One day when the woods were young and lush, I had two adventures. The first was not so much an adventure as a discovery. I found an eagle feather. And though you’re not supposed to, I took it home. It was about a foot long, dark brown, and a little tattered. It was very beautiful. It made me think of the opening lines of a novel by F. Scott Fitzgerald – either The Great Gatsby or Tender is the Night:
“He had flown up very high to see, on strong wings, when he was young. And while he was up there he had looked on all the kingdoms, with the kind of eyes that can stare straight into the sun. Beating his wings tenaciously – finally frantically – and keeping on beating them, he had stayed up there longer than most of us, and then, remembering all he had seen from his great height of how things were, he had settled gradually to earth.”
I pretended that the eagle feather I had just found had dropped from those strong wings as they looked on all the kingdoms, and had lain in the deep woods all those years until I came along.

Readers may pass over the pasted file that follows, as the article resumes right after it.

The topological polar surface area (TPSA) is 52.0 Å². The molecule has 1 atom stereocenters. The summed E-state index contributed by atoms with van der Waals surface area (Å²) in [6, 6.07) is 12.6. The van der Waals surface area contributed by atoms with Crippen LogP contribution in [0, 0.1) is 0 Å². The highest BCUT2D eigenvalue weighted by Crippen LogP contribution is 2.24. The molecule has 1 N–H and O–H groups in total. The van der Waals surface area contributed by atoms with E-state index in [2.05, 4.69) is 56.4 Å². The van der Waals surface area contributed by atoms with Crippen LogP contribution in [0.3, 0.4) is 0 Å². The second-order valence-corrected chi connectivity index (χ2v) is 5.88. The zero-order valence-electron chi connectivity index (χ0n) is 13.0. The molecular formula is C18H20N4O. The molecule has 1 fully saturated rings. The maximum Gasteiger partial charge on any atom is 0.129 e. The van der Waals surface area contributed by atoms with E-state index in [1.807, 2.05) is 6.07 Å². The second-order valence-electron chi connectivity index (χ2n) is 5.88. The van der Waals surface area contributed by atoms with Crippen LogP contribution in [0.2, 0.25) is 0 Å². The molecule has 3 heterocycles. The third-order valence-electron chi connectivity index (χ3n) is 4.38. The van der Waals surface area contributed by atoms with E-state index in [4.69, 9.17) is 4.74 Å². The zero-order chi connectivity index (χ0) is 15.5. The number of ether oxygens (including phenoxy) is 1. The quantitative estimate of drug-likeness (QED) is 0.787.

The second adventure came when this ridiculously enormous beast came galloping toward me. It was gray, shaggy, fast, and huge, and I had no idea what it was. As it got closer the only thing I could think to do was to take off my jacket and hold it in front of me. Just as it was about to crash into me, I figured I’d throw my coat on its head, move out of the way, grab a stick and start whacking it. But instead of pouncing on me, it started trotting circles around me and I realized it was a dog. And then I saw its owners coming down the trail after it. A husband and wife about 50 years old, each dressed head to toe in tan. The husband had on one of those Australian hats with one side of the brim buttoned up against the head and the other side out flat. And the wife was holding a little fidgety dog for whom the path was obviously too treacherous. The husband told me the beast was actually an Irish Wolf Hound. I’d never seen anything like it before. Its head was well above my belly-button, and when it ran its footsteps pounded the earth like a horse. When the beast, its owners, and the little fidgety dog had passed, I thought about the eagle that had flown up very high on strong wings and whose feather I now held in my hand.